Archive for September 21, 2009

Georgia Has Severe Flooding

ATLANTA — Gov. Sonny Perdue declared a state of emergency Monday evening in 17 counties after flooding killed at least 5 people, including a 2-year-old boy.

According to a statement, Perdue issued the declaration after viewing storm damage in Douglas and Paulding counties from the air.

The counties affected are Carroll, Catoosa, Chattooga, Cherokee, Clayton, Cobb, Crawford, DeKalb, Douglas, Forsyth, Fulton, Gwinnett, Newton, Paulding, Rockdale, Stephens and Walker.

“Mary and I are saddened by the human cost the recent storms have wrought,” said Governor Sonny Perdue. “We are currently focused on rescuing victims of the storms targeting Georgia and preventing further damage. State personnel and equipment are being deployed to assist effected communities. The Georgia Emergency Management Agency is coordinating our response and managing the State Operations Center, the Department of Natural Resources and Environmental Protection Division (EPD) are deploying boats, high-water vehicles, and testing water. Other state agencies are deploying manpower and additional resources.”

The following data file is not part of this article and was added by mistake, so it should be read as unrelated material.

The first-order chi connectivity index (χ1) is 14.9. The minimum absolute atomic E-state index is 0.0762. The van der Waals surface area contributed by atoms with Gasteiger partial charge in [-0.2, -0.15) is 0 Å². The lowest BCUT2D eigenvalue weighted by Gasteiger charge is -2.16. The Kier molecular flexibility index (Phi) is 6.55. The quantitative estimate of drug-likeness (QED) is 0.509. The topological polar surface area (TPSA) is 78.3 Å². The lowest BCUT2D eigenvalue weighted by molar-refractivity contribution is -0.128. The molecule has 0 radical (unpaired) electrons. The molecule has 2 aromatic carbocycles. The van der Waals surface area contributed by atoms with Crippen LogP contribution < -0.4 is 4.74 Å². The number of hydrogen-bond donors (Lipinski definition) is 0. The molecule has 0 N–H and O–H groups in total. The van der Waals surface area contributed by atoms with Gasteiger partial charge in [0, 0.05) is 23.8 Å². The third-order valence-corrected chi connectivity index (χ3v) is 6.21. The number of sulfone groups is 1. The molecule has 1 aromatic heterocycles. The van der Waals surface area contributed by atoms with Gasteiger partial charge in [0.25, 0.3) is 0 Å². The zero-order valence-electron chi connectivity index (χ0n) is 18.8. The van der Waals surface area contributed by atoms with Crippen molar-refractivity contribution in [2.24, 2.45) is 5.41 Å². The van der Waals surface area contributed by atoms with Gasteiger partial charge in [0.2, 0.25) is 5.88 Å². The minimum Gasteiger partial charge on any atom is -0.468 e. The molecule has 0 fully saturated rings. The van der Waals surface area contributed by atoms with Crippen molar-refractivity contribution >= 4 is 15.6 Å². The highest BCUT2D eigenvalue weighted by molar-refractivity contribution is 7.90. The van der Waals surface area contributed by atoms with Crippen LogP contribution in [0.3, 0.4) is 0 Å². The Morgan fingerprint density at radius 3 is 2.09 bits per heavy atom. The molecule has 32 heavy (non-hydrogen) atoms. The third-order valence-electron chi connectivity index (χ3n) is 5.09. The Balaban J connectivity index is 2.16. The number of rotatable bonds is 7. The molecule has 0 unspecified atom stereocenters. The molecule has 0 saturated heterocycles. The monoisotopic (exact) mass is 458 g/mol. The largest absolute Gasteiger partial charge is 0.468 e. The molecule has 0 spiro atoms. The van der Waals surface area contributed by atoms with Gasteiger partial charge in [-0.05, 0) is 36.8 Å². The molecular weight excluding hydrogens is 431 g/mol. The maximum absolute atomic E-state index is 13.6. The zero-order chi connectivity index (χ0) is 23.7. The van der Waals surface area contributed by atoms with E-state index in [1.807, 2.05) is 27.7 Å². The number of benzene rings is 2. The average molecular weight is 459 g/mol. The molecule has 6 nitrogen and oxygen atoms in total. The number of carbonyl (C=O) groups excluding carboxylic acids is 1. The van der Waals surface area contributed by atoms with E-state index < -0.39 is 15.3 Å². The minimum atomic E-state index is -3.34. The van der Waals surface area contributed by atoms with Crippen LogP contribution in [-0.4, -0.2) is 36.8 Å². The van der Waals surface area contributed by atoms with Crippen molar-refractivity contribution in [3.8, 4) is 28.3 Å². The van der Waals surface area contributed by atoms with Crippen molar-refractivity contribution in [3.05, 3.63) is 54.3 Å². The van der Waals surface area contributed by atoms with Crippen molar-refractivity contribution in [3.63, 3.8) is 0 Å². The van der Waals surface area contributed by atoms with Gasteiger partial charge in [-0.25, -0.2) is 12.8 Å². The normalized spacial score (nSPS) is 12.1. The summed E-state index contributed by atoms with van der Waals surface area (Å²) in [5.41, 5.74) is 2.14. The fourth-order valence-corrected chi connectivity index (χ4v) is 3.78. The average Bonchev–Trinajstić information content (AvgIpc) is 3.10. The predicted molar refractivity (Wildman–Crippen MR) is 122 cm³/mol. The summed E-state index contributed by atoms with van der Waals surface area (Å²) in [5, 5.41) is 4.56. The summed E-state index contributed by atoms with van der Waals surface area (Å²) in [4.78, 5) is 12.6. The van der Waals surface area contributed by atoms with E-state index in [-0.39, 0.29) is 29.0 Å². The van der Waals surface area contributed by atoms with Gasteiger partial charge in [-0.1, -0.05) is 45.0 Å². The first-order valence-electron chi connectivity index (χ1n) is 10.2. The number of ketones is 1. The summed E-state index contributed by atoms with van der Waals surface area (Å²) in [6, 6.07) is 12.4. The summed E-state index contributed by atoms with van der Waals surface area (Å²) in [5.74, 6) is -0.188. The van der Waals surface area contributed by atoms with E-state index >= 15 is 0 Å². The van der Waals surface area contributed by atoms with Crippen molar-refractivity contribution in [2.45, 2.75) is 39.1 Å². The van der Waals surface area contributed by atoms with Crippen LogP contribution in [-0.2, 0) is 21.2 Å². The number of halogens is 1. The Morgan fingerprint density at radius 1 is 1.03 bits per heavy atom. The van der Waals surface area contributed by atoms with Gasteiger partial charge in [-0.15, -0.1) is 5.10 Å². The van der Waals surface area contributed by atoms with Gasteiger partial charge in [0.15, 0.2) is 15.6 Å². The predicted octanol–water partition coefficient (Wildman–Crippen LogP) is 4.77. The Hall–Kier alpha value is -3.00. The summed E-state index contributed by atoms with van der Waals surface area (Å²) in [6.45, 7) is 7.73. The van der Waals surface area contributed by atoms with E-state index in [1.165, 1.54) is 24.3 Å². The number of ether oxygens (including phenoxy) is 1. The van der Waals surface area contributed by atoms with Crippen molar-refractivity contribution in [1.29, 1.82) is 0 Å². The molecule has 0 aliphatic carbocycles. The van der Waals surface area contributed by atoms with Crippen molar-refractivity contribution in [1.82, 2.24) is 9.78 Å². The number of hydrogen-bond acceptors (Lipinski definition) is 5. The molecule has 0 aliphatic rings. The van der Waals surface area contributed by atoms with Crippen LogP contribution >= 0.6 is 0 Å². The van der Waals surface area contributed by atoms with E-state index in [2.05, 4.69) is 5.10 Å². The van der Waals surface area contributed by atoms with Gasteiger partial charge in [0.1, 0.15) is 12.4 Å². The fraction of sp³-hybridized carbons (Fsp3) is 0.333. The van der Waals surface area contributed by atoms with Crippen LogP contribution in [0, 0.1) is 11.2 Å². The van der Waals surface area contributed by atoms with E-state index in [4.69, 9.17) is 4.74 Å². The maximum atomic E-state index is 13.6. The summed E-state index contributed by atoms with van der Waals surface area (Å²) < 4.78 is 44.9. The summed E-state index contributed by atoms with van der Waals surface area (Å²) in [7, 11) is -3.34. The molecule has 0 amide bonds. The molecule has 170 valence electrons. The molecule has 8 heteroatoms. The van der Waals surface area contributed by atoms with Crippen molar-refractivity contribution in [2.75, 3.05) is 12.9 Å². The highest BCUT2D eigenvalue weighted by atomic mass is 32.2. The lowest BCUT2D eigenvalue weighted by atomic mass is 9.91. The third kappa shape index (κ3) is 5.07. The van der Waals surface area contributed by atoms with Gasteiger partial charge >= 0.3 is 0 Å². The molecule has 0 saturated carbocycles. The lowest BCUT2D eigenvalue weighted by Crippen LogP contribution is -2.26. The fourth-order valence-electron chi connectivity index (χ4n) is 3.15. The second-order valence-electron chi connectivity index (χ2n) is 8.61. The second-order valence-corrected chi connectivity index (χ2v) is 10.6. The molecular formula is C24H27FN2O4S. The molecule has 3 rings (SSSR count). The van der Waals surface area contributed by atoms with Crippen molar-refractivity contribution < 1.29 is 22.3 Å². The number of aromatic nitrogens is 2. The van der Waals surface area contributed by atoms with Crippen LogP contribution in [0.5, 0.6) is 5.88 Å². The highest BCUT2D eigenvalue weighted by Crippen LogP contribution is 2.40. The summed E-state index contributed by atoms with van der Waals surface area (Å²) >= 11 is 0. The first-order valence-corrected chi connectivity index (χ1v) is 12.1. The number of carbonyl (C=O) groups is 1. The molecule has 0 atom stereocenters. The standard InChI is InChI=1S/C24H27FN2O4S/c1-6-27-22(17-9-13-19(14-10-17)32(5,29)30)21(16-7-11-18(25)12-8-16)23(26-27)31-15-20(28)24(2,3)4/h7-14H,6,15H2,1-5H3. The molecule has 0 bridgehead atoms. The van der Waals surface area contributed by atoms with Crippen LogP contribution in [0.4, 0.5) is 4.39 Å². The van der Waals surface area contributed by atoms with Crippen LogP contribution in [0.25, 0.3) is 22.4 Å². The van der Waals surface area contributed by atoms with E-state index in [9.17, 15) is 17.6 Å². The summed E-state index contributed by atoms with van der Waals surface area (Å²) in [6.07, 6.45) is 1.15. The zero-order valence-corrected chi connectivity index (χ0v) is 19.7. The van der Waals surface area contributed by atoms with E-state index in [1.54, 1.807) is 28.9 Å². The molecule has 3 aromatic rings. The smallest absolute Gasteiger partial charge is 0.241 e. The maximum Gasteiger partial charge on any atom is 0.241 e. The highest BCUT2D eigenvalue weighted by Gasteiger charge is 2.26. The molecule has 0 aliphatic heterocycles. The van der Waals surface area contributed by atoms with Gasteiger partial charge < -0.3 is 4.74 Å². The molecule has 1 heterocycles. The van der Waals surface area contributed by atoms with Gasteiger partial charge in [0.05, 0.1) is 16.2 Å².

Thunderstorms that rumbled across north Georgia spawned heavy downpours that flooded roads and homes and dumped as much as 20 inches of rain over three days.

Read the rest at the link above.

Hope your weather returns to normal soon, Georgia.

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Citrus Growers Abandoning Groves


Reflecting the woes of the U.S. economy and low farm prices for citrus since January 2008, Florida had 140,089 acres of abandoned groves, according to a survey done by the U.S. Department of Agriculture and released Friday.

That represents a 6.5 percent increase over the 131,540 abandoned grove acres reported a year ago, the first time the USDA surveyed the state’s 30 major citrus-producing counties for abandoned acreage.

The issue of abandoned acreage has become a major problem for Florida citrus growers with the decline of the industry during the past decade – from 845,260 acres in 1998 to 568,814 now – and especially since the fatal citrus greening disease surfaced in 2005.

Key in the greening fight is controlling the spread of the citrus psyllid, the bacteria’s insect host and the main vehicle in spreading the disease across the state.

Abandoned groves have become a major breeding ground for psyllids because the owners don’t regularly spray any pesticides that keep insect populations down. That allows them to spread easily to neighboring groves that do control for psyllids.

Tough times for everybody.

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